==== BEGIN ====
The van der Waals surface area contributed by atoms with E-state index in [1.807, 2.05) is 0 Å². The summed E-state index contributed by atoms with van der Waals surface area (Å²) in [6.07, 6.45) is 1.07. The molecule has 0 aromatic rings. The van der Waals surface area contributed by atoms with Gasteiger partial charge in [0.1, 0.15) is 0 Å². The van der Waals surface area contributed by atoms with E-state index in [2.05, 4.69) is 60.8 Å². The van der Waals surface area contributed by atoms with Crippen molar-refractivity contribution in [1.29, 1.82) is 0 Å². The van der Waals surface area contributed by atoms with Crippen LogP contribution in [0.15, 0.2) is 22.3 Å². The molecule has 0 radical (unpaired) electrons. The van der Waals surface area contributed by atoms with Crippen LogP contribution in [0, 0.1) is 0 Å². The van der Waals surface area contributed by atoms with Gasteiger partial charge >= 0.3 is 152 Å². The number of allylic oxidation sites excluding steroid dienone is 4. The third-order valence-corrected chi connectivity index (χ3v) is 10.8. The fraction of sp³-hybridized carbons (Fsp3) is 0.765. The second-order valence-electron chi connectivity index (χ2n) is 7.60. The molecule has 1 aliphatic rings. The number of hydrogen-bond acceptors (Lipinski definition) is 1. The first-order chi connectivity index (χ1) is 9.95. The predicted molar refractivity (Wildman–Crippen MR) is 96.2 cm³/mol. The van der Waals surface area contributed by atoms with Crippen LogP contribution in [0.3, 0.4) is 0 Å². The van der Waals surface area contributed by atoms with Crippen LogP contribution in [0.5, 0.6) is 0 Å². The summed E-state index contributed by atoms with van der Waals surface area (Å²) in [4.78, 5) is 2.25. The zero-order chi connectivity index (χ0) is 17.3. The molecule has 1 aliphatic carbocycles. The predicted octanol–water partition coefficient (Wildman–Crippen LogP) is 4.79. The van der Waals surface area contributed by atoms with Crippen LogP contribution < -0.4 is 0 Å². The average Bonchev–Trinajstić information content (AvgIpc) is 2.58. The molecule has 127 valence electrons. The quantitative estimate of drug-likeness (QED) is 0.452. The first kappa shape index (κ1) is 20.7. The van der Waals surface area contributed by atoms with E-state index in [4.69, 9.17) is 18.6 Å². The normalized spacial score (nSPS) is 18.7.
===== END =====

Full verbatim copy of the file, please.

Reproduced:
The van der Waals surface area contributed by atoms with E-state index in [1.807, 2.05) is 0 Å². The summed E-state index contributed by atoms with van der Waals surface area (Å²) in [6.07, 6.45) is 1.07. The molecule has 0 aromatic rings. The van der Waals surface area contributed by atoms with Gasteiger partial charge in [0.1, 0.15) is 0 Å². The van der Waals surface area contributed by atoms with E-state index in [2.05, 4.69) is 60.8 Å². The van der Waals surface area contributed by atoms with Crippen molar-refractivity contribution in [1.29, 1.82) is 0 Å². The van der Waals surface area contributed by atoms with Crippen LogP contribution in [0.15, 0.2) is 22.3 Å². The molecule has 0 radical (unpaired) electrons. The van der Waals surface area contributed by atoms with Crippen LogP contribution in [0, 0.1) is 0 Å². The van der Waals surface area contributed by atoms with Gasteiger partial charge >= 0.3 is 152 Å². The number of allylic oxidation sites excluding steroid dienone is 4. The third-order valence-corrected chi connectivity index (χ3v) is 10.8. The fraction of sp³-hybridized carbons (Fsp3) is 0.765. The second-order valence-electron chi connectivity index (χ2n) is 7.60. The molecule has 1 aliphatic rings. The number of hydrogen-bond acceptors (Lipinski definition) is 1. The first-order chi connectivity index (χ1) is 9.95. The predicted molar refractivity (Wildman–Crippen MR) is 96.2 cm³/mol. The van der Waals surface area contributed by atoms with Crippen LogP contribution in [0.3, 0.4) is 0 Å². The van der Waals surface area contributed by atoms with Crippen LogP contribution in [0.5, 0.6) is 0 Å². The summed E-state index contributed by atoms with van der Waals surface area (Å²) in [4.78, 5) is 2.25. The zero-order chi connectivity index (χ0) is 17.3. The molecule has 1 aliphatic carbocycles. The predicted octanol–water partition coefficient (Wildman–Crippen LogP) is 4.79. The van der Waals surface area contributed by atoms with Crippen LogP contribution < -0.4 is 0 Å². The average Bonchev–Trinajstić information content (AvgIpc) is 2.58. The molecule has 127 valence electrons. The quantitative estimate of drug-likeness (QED) is 0.452. The first kappa shape index (κ1) is 20.7. The van der Waals surface area contributed by atoms with E-state index in [4.69, 9.17) is 18.6 Å². The normalized spacial score (nSPS) is 18.7.